The wonderful mesolithic mound, raided by vikings and other adventurers, but still containing treasures.
A brisk day indeed, but we were prepared. Of course by the end of the day it was clear a storm was on its way. A wild night of wind!
Maeshowe is one of the greatest treasure troves of runes; bored vikings + a long storm = a fantastic collection of runes and a dragon.
Of course you can’t take photos inside, as our guide Sarah reminded us, so you’ll have to imagine it – or go to maeshowe.co.uk and see how the winter solstice light shines through the entrance.
All the cats in Stromness seemed to be ginger; maybe there’s a single ginger matriarch a few generations back…
John Rae’s Close, commemorating the Arcadian explorer, whose effigy can be found in St Magus Cathedral. Vilified by Lady Franklin and celebrities like Charles Dickens, Rae has been proved right by history.
The Stromness Museum featured an exhibit of Rae’s artifacts on the occasion of the 200th anniversary of his birth including this bear claw crown. Unlike most of his contemporaries, Rae met the Inuit and other first people with respect.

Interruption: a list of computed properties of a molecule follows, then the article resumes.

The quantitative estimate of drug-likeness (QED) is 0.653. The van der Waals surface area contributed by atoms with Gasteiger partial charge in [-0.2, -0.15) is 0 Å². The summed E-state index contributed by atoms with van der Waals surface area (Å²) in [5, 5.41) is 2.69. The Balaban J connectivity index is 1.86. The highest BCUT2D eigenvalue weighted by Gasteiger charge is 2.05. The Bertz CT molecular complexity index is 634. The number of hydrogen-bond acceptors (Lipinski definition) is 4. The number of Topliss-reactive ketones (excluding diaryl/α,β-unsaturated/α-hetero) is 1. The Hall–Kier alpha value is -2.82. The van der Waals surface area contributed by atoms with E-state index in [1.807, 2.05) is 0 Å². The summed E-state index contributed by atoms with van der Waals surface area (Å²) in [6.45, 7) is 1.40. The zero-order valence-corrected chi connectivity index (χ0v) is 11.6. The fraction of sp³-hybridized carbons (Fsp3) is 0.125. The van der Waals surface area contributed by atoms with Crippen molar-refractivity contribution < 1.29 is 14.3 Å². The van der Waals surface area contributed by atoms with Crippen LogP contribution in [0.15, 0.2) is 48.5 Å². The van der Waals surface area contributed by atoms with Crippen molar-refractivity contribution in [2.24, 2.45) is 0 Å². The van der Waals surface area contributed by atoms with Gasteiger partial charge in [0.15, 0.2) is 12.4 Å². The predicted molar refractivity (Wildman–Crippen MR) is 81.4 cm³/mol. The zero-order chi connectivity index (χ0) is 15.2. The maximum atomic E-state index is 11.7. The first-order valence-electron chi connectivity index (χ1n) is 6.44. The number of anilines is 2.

Rae learned from the Inuit of the failure of Franklin’s foray to find the Northwest Passage; his wife didn’t appreciate the news or its source and fought to send numerous expeditions to ‘prove’ his discovery all of which came to nought of course.
I had to share this one just for the initials 😉 From a bootlegger ship that went down; ‘spirits’ that were poisonous to drink but sold during Prohibition causing blindness and even death.
Stromness is a lovely town with houses jumbled close together for warmth and protection against the wind. Be sure to lunch at Julia’s Café when you get off the ferry.
We drove to Orphir to see the area where Rae grew up, which he described as a boy’s paradise of hunting, fishing and rambling. A rainbow showed us it was truly golden.
Dramatic skies; the weather was about to change for the worse, but it was lovely nonetheless.
More on John Rae
Maeshowe Official Site
Be sure to drop by A Knife & A Quill to read
my Allan’s latest review